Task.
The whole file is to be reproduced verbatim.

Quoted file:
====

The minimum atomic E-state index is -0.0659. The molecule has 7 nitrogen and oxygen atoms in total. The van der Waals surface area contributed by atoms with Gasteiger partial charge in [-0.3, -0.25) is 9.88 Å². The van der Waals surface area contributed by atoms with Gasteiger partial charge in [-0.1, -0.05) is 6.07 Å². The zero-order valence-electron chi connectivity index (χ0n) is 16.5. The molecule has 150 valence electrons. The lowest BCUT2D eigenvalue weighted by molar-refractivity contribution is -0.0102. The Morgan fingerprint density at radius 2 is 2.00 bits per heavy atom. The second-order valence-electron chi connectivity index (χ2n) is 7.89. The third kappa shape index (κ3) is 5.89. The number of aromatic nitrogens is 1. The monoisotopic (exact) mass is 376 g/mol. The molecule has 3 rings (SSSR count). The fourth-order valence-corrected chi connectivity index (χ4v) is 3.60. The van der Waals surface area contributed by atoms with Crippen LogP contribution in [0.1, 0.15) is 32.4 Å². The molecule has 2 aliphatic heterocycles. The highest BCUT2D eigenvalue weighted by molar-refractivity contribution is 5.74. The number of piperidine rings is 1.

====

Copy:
The minimum atomic E-state index is -0.0659. The molecule has 7 nitrogen and oxygen atoms in total. The van der Waals surface area contributed by atoms with Gasteiger partial charge in [-0.3, -0.25) is 9.88 Å². The van der Waals surface area contributed by atoms with Gasteiger partial charge in [-0.1, -0.05) is 6.07 Å². The zero-order valence-electron chi connectivity index (χ0n) is 16.5. The molecule has 150 valence electrons. The lowest BCUT2D eigenvalue weighted by molar-refractivity contribution is -0.0102. The Morgan fingerprint density at radius 2 is 2.00 bits per heavy atom. The second-order valence-electron chi connectivity index (χ2n) is 7.89. The third kappa shape index (κ3) is 5.89. The number of aromatic nitrogens is 1. The monoisotopic (exact) mass is 376 g/mol. The molecule has 3 rings (SSSR count). The fourth-order valence-corrected chi connectivity index (χ4v) is 3.60. The van der Waals surface area contributed by atoms with Crippen LogP contribution in [0.1, 0.15) is 32.4 Å². The molecule has 2 aliphatic heterocycles. The highest BCUT2D eigenvalue weighted by molar-refractivity contribution is 5.74. The number of piperidine rings is 1.